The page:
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I’ve been working today on preparing a new workshop that I’m really excited about.  It’s working title is “Why Diet’s Don’t Work”.  The thematic thread that runs through my work is “Connection”.  That word is easily interchanged with the word “health” to me as I find them to be quite synonymous.

I have a little preview of the five connections that diets (and other unfortunate societal impositions) shatter.

1. Personal:  When we diet, we learn, through the often painful practices of starvation and denial, to ignore our selves.  The flowing dialogue between our organs, our cells, our thought processes, our muscles gets dammed up.  The true democracy of the body, where every voice is heard and of equal importance is dismantled.  It is replaced with an externalized dictatorial voice that barks out all of the “shoulds” and “should nots” with no capacity for listening.

2. Traditional: When we diet, we cut ourselves off from the universal human tradition of deep nourishment.  We generally forgo the instinctive desire for satiety that humans have been fulfilling since we have been human (and even before) and instead eat food products that claim to “boost metabolism” and “melt fat”.  How foreign to the tradition of nourishment these reasons to eat are!

3. Cultural: The cultural aspects of eating that center around feasts, festivals, or great-grandma’s squirrel stew are the specifics of the universal traditions.  The difference in spices, the particular vegetable that gets fermented, the culturally designated favorite part of the animal (Where I grew up, the large knobby gelatinous glob of pork fat swimming in the tomato gravy was the ultimate prize!), these are the things that create an identity.  When we give these things up to munch on lettuce or to stir two scoops of meal replacement shake into some water, we isolate ourselves from our greater familial group.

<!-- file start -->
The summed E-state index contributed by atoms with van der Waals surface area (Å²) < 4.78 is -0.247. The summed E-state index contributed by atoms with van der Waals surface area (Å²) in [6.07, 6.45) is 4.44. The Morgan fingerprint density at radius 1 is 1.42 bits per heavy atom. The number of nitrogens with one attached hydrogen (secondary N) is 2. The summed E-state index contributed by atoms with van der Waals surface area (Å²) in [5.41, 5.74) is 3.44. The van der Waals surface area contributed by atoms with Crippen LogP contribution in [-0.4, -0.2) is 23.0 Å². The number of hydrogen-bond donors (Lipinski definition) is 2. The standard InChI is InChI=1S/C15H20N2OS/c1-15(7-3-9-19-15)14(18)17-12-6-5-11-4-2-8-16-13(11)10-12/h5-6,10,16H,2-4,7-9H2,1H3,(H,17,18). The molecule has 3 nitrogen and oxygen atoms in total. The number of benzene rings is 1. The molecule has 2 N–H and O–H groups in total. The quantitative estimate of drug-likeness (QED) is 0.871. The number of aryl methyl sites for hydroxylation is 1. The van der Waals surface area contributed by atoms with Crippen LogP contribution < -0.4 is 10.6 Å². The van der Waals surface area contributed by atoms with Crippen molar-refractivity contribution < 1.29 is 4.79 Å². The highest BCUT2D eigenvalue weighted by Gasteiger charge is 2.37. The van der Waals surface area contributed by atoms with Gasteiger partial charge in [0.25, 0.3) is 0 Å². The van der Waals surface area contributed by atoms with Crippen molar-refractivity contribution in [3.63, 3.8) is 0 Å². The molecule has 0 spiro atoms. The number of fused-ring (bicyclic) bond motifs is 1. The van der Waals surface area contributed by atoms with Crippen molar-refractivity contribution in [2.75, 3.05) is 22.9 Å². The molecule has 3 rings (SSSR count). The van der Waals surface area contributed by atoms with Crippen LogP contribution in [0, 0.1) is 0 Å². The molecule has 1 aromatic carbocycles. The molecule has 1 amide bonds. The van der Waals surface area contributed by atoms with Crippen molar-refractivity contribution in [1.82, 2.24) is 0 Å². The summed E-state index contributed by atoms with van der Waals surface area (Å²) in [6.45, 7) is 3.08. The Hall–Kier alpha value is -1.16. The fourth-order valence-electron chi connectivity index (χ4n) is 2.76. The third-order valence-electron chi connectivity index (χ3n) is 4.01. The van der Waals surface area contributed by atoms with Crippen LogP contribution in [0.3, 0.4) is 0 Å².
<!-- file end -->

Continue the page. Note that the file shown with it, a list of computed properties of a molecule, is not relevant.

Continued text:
4. Inter-personal: Closely related to our cultural aspects of eating are the interpersonal relationships that we shatter when we diet.  Allergies aside, it is difficult to maintain connection with others when we won’t share meals. Our fear of counting calories or fat grams overrides the joy we can co-create with another person by letting them cook for us or vice versa.  This is the quickest way to sever our connection to people from other cultures.  All cultures have certain things in common.  A love of meat or other animal products, treasuring fat, fermenting something or other and sharing a meal as a way to build relationship.